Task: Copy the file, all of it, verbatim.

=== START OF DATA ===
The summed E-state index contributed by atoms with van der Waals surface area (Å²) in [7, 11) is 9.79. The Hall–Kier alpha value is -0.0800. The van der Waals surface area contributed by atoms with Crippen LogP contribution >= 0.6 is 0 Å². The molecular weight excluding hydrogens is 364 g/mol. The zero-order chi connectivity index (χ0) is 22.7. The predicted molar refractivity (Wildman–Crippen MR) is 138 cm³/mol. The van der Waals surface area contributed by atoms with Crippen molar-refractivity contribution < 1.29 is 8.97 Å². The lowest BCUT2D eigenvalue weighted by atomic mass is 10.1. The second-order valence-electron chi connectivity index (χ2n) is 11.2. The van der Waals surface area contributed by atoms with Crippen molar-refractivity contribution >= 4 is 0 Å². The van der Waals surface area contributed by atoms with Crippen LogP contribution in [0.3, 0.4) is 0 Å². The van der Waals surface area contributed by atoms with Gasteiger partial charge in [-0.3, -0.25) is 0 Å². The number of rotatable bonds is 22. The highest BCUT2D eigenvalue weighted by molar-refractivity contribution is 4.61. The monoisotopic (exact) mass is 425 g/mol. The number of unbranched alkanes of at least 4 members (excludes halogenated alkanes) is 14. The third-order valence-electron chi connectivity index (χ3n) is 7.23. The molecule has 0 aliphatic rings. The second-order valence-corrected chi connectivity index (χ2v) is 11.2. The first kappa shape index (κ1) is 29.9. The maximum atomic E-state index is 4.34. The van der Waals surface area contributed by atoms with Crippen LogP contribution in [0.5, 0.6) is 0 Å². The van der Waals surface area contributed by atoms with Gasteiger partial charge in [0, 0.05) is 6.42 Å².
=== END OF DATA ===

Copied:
The summed E-state index contributed by atoms with van der Waals surface area (Å²) in [7, 11) is 9.79. The Hall–Kier alpha value is -0.0800. The van der Waals surface area contributed by atoms with Crippen LogP contribution >= 0.6 is 0 Å². The molecular weight excluding hydrogens is 364 g/mol. The zero-order chi connectivity index (χ0) is 22.7. The predicted molar refractivity (Wildman–Crippen MR) is 138 cm³/mol. The van der Waals surface area contributed by atoms with Crippen molar-refractivity contribution < 1.29 is 8.97 Å². The lowest BCUT2D eigenvalue weighted by atomic mass is 10.1. The second-order valence-electron chi connectivity index (χ2n) is 11.2. The van der Waals surface area contributed by atoms with Crippen molar-refractivity contribution >= 4 is 0 Å². The van der Waals surface area contributed by atoms with Crippen LogP contribution in [0.3, 0.4) is 0 Å². The van der Waals surface area contributed by atoms with Gasteiger partial charge in [-0.3, -0.25) is 0 Å². The number of rotatable bonds is 22. The highest BCUT2D eigenvalue weighted by molar-refractivity contribution is 4.61. The monoisotopic (exact) mass is 425 g/mol. The number of unbranched alkanes of at least 4 members (excludes halogenated alkanes) is 14. The third-order valence-electron chi connectivity index (χ3n) is 7.23. The molecule has 0 aliphatic rings. The second-order valence-corrected chi connectivity index (χ2v) is 11.2. The first kappa shape index (κ1) is 29.9. The maximum atomic E-state index is 4.34. The van der Waals surface area contributed by atoms with Crippen LogP contribution in [0.5, 0.6) is 0 Å². The van der Waals surface area contributed by atoms with Gasteiger partial charge in [0, 0.05) is 6.42 Å².